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The new iPhone 6 and 6 Plus have been out for a few weeks now and I have to confess that I have iPhonenvy (it’s not a word, but should be). I wanted one. Still do. Apple has a way of producing “want.” What I mean can best be explained in a Steve Jobs  quote, “… it’s really hard to design products by focus groups. A lot of times, people don’t know what they want until you show it to them.” I think we SO anticipate the next thing from Apple because we know that, whatever they produce, we will want it. And we’ll not just want it, we’ll WANT it. We’ll stand in line for hours—heck, we’ll camp out to save a place in line. Others will pay people to camp out in line for them like wealthy men in the 1860s who would pay others to take their place in the army draft.

Craig Detweiler a Professor of Communication and director of the Center for Entertainment, Media, and Culture at Pepperdine University recently wrote an essay entitled Let Go of Your Phone in Relevant magazine:

I have a confession to make: I love my iPhone.

We are constant companions, attached at the hip, from morning to night. Even as I try to power down after a hectic day, it is close by, within easy reach for an update. I sleep with one eye on it, wondering what I might be missing.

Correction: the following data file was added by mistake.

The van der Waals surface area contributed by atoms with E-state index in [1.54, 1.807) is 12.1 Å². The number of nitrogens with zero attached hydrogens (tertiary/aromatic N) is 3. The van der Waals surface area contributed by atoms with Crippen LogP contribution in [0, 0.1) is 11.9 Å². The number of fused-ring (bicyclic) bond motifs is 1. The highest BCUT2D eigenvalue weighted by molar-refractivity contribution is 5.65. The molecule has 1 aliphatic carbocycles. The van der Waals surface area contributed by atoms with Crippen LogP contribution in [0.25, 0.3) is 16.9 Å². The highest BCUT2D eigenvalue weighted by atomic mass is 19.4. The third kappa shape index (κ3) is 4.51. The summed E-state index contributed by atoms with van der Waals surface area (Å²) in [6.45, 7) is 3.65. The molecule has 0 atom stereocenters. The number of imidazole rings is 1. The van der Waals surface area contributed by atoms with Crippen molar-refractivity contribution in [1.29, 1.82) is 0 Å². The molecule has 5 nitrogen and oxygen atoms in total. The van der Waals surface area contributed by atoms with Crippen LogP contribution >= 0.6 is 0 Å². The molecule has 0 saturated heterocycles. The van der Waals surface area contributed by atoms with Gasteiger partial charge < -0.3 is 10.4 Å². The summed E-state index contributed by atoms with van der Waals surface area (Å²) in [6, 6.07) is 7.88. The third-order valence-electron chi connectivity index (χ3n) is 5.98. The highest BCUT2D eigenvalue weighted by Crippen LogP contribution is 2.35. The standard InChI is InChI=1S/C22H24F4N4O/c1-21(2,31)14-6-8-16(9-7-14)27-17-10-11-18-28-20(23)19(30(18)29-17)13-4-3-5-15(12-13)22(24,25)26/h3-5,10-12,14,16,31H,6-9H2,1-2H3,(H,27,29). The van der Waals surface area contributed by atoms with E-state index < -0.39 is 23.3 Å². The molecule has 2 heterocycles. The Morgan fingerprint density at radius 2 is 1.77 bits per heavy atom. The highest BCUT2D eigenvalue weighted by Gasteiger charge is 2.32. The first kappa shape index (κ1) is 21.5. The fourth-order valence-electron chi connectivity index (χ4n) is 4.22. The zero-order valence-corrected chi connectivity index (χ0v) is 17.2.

I may be too attached to my iPhone. When we love an object a little too much, we are veering toward idolatry, which is never a good thing. How quickly the ancient Israelites bowed down to foreign idols, shifting allegiance toward the latest innovations introduced by conquerors and kings. Images of lines outside the Apple store awaiting the latest iPhone dance through my mind. Idols are things we become so attached to, we can’t imagine living without them.

So how do we incorporate the best of technology without becoming ruled by it? How do we keep a tool intended to serve us from becoming an idol setting the agenda where we respond to its every beep?

For the past couple of years, I’ve been researching the creators and companies that have ushered in the digital revolution. People like Steve Jobs of Apple, Jeff Bezos of Amazon, Larry Page and Sergey Brin of Google and Mark Zuckerberg of Facebook have become billionaires by solving our problems of abundance. How do we find the info we want? We Google it. How do we find what we want to buy (and get it delivered overnight)? Amazon. How do we keep up with our friends? Facebook.

We are training ourselves to look down rather than up, to respond to what’s urgent rather than eternal.

The tools these tech superstars have created are remarkable in their simplicity, ease and design. They have made us more efficient and better connected. They reflect the intentions of God, the original technologist, to organize, to harness, to comfort.

God separated light from darkness, land from sea, giving form to chaos. We’ve been charged with taking similar care of the earth, restraining the forces which threaten to overwhelm us (like floods). Technology at its best turns things that could potentially destroy us (like a raging river), into a source of power.